Senate advances disastrous new tax bill. Here’s what you need to know.

“The federal treasury is being looted tonight.”


Early Saturday morning, in a late night vote most likely timed to try and quiet the uproar that would follow, the Senate voted 51 to 49 to pass the GOP Tax Cuts and Jobs Act.

Because of a decision by Republican lawmakers, Senators were not allowed to read the text of the massive bill before voting on it. They received the text of the bill just before the vote, with no time to read the 500-pages of legislation.

The GOP rushed the process so much, that even the Joint Committee on Taxes, the bipartisan body tasked with scoring this kind of legislation, couldn’t release their analysis of the bill until after it had passed.

Senator John Tester (D-MT) tweeted that he received the bill 25 minutes prior to the vote.

Additions were being made so last minute that they were scribbled onto paper copies of the bill as Senators scrambled to review the legislation before the vote.

Only one Republican, Senator Bob Corker (R-TN) voted against the bill. Not one Democrat voted for it.

So what’s the big deal?

The tax bill will cost $1.4 trillion dollars and will be detrimental to middle and lower class families. The bill overwhelmingly favors corporations and the 1% by offering them huge tax breaks.

All analysis shows that the bill will cost over a trillion dollars and will not deliver on any of the GOP’s promises to promote growth or raise revenue.

What’s more, the GOP snuck several additions into the legislation that have nothing to do with tax reform, but everything to do with the GOP agenda, such as:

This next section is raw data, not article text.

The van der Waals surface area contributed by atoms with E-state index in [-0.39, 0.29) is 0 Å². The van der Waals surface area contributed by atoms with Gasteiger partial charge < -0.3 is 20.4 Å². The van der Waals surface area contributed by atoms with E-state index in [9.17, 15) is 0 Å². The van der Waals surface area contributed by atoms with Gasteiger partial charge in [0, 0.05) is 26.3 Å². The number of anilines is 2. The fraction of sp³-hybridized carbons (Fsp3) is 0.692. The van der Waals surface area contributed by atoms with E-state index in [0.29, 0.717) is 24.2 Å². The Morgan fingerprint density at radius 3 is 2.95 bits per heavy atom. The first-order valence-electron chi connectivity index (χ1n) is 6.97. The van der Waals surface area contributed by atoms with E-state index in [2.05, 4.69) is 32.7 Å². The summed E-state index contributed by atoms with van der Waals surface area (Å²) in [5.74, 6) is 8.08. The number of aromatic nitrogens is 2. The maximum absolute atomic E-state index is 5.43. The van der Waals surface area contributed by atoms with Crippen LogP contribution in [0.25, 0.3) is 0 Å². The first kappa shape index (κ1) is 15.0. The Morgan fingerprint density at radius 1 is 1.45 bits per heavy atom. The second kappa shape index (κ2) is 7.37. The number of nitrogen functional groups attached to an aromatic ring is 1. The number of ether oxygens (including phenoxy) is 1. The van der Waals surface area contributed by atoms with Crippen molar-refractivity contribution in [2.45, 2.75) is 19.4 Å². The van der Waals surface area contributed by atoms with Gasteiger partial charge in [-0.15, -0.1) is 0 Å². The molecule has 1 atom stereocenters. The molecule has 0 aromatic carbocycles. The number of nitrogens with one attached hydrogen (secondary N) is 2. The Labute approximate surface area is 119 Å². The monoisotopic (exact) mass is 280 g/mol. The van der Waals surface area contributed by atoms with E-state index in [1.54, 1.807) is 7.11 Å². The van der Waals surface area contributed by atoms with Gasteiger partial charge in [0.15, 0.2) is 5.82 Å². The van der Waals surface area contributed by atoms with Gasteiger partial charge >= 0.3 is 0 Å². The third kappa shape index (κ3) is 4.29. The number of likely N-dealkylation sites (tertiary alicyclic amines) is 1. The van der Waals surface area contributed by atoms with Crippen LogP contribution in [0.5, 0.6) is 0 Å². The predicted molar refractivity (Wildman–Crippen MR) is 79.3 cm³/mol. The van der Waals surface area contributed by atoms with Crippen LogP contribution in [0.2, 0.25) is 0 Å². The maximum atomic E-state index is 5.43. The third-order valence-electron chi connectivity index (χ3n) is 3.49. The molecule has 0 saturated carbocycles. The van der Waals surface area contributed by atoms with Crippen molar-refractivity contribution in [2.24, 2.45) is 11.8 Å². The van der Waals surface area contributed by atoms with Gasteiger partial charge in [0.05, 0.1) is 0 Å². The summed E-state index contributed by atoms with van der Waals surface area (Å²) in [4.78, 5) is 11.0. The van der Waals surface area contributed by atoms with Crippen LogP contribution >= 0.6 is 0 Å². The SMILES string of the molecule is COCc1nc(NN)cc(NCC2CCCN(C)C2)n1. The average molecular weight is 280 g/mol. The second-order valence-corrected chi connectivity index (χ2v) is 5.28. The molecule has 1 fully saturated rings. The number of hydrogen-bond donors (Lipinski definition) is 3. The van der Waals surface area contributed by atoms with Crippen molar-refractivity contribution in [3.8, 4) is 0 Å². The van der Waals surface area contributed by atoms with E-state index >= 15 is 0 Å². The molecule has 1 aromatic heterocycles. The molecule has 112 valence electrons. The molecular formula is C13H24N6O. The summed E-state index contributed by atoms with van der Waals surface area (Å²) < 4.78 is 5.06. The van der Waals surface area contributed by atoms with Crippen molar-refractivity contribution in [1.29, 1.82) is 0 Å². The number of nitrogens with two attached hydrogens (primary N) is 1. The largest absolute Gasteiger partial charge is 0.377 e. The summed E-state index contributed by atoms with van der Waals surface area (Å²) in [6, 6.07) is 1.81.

• Eliminating Obamacare’s individual mandate, which is expected to cause 13 million people to lose insurance coverage.
  • Including a provision under college savings accounts that specifies an “unborn child” as a “child in utero”, which is the GOP’s “back-door attempt to establish personhood from the moment of conception.” This would be the first use of the tax code to promote fetal personhood in history.
  • Allowing for oil drilling in the Arctic National Wildlife Refuge in Alaska.
  • Cutting funding for public schools while creating massive benefits for private and religious schools.
  • Removes the limit that kept nonprofits from being able to endorse politicians. Now people like the Koch Brothers can get millions in tax breaks for their political contributions.
  • Blocks people from deducting interest paid on their student loans.

In the words of Senator Bernie Sanders, “The federal treasury is being looted tonight.”

According to the Joint Committee on Taxation, the tax plan will costs almost $1.5 trillion and generate around $400 billion worth of growth, leaving the net cost of the plan more than $1 trillion.

They also found that only 62 percent of Americans would get a tax cut worth $100 or more in 2019, the remaining 38 percent would pay either the same amount in taxes or see their taxes rise.


If you liked this article, please donate $5 to keep NationofChange online through November.

Previous articleKushner reportedly ordered Flynn to illegally contact Russians
Next articleMarch demands justice for teen who accuses NYPD officers of rape
Alexandra Jacobo is a dedicated progressive writer, activist, and mother with a deep-rooted passion for social justice and political engagement. Her journey into political activism began in 2011 at Zuccotti Park, where she supported the Occupy movement by distributing blankets to occupiers, marking the start of her earnest commitment to progressive causes. Driven by a desire to educate and inspire, Alexandra focuses her writing on a range of progressive issues, aiming to foster positive change both domestically and internationally. Her work is characterized by a strong commitment to community empowerment and a belief in the power of informed public action. As a mother, Alexandra brings a unique and personal perspective to her activism, understanding the importance of shaping a better world for future generations. Her writing not only highlights the challenges we face but also champions the potential for collective action to create a more equitable and sustainable world.